Even more disturbing was the news in September that a 21-year-old, Ricardo Lopez, had videotaped his own suicide in his Florida apartment, after mailing an acid bomb to Björk’s Brave Management in England. Scotland Yard’s anti-terrorist squad intercepted the package at Tooting’s mail sorting office. Chillingly, the singer was only two blocks away from Lopez when he decided to blow his brains out with a .38 calibre handgun.

“It just got a bit much,” she says, uncomfortable about discussing anything that isn’t her music. Having had journalists camping outside her west London flat and harassing her for most of the late 1990s, this is perhaps understandable. At least on the outskirts of New York City, where she spends a lot of time these days with her artist boyfriend Matthew Barney—the father of her second child—she is guaranteed a greater degree of anonymity.

“I met David Bowie the other day at dinner,” she says, evidently keen to get this off her chest, “and, I mean, he’s obviously 10 times more famous than I am, but it was just good to hear someone else say it : that there are just nutters for paparazzi [in the UK] where they’ve got four tabloids competing against each other, whereas there’s only one in New York. Nobody bothers him [Bowie] in New York, he can walk around there all day, and in London they’ll be sleeping outside his house.” It seems that, even more than the events of 1996, it was the subsequent media circus that caused Björk most grief. “I may not be much of a heartbreak because I’m from Iceland anyway, but you’re actually throwing away a lot of your favourite people out of your country. John Lennon did it, too, right ? He moved to New York because of this.”

Björk has a theory. “I was wondering the other day whether it’s because of the royals. Maybe nobody has any sympathy for them because they don’t ever have to work, they just get born and they have money, right ? So everybody thinks we have unlimited access to their private lives, because they’re on this ‘dole’ from us. Well, they have a similar attitude to celebrities—kinda like, ‘We made you this rich, so we’ve got unlimited access to you... to your life.’”

In Britain, where her fame is arguably greatest, Björk is regarded as that strange little Icelandic pixie-girl. Spitting Image even had a Björk puppet, but her reputation changes wherever she goes. “It’s so funny. This whole myth—it has nothing to do with me. It has taken off in different directions depending on what country it is,” she says, bemused. “In Italy and Spain they relate to the passion, I guess. Over there, I’ll get these women journalists asking me all these questions like I’m a sort of Joan of Arc—very romantic and poetic. In England, the press think I joined the Teletubbies or something ; like I’m a comic-strip or a cartoon character. It’s fun,” she concedes, “but it’s sort of limited. Unless you’re in a slapstick mood.”

How would Björk rather be seen : as a celebrity, an artist, an actress, a musician, or a 36-year-old woman from Iceland ? “As much as I would like to only say yes to your last suggestion, I guess I have to admit to most of those,” she winces. “The first one seems most horrid, and then they kind of get more bearable and exciting until ‘a 36-year-old woman from Iceland’. That’s definitely my favourite.”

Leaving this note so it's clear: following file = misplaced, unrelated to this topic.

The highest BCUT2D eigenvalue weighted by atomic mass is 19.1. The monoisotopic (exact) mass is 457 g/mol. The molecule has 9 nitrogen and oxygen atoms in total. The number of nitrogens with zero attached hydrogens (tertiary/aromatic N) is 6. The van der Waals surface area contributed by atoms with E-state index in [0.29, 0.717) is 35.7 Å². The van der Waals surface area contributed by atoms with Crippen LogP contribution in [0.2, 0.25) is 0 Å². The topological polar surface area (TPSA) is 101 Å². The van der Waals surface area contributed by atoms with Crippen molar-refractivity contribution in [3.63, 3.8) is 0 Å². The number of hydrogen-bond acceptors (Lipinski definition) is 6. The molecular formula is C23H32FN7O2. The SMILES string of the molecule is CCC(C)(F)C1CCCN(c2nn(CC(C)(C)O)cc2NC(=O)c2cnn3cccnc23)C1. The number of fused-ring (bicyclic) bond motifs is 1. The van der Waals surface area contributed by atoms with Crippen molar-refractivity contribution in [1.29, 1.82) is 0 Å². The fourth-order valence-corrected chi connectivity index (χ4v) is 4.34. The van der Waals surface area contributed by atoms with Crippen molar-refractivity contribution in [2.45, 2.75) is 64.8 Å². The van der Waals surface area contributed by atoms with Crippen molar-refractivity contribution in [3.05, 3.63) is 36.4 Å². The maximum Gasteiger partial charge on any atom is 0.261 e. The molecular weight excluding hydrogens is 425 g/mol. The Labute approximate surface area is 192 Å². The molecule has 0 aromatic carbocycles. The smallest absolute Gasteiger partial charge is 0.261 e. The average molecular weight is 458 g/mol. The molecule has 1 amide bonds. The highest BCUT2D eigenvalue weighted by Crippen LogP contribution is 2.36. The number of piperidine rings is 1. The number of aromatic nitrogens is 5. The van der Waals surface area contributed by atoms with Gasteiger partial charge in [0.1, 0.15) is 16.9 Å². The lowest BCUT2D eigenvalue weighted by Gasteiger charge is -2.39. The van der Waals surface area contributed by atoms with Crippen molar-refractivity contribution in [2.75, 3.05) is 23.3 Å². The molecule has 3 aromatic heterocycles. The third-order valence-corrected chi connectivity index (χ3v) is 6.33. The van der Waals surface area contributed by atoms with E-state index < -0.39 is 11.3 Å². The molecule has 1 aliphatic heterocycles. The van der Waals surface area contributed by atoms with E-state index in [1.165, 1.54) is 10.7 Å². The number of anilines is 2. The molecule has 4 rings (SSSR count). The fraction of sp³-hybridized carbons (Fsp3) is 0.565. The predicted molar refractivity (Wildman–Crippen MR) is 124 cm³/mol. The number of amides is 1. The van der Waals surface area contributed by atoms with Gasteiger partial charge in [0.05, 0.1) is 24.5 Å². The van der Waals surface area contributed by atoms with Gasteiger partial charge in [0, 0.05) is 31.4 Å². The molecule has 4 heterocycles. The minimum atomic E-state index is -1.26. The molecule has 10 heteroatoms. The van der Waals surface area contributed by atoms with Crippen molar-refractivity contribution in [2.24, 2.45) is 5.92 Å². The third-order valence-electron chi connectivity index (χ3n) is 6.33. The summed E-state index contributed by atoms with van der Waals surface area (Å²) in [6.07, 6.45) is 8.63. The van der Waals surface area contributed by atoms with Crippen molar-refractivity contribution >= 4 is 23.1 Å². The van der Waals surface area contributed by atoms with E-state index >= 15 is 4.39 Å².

Considering the turbulent nature of the past few years, it’s no surprise to learn that Björk feels at her safest and most secure “surrounded by microphones and equipment and all the things I love” in the sanctuary that is her recording studio. In 2001, she released Vespertine, her furthest withdrawal yet from celebrity and a celebration of domesticity (its original title was Domestica) and sexual intimacy. With its gentle yet complex melodies and rhythms, it was hailed as her finest work to date.

The year before, however, Björk did make another foray into the outside world, when she starred in Lars von Trier’s Dancer in the Dark. Her portrayal of a single mother with a congenital eye disease who is mercilessly led to the gallows won her the best actress award at Cannes. Nevertheless, her attempt to assume the character of Selma in the movie proved so emotionally gruelling that Björk vowed never to make another film. There were conflicts with von Trier even over her soundtrack music, issued separately as Selmasongs.

Björk would receive final proof of the dark side of fame a month after this interview took place, when, in the latest in a series of celebrity burglaries, it was reported that her Maida Vale apartment had been ransacked while she and her partner were asleep. “I just wish everyone would leave me alone,” she told reporters.

“How many parties or premieres can you go to before you start strangling yourself ?” she sighs, when asked if there was a deliberate scaling down of her success after It’s Oh So Quiet. After all, she could have been everyone’s favourite arthouse pop diva—the alternative Kylie—forever. “But it’s hard work being a Kylie,” she says. “It’s a service to the nation. You have to smile and do handshakes—it’s like being a diplomat, or the Queen. It’s a hard job, and it’s not a lot of fun. I happened to do it for a couple of years, but it was an accident. I was relieved to get out of that situation, because it just wasn’t me. I was never the cheerleader at school. I was always the kid at the back of the class with the spiders in her pockets.”

par Paul Lester publié dans The Guardian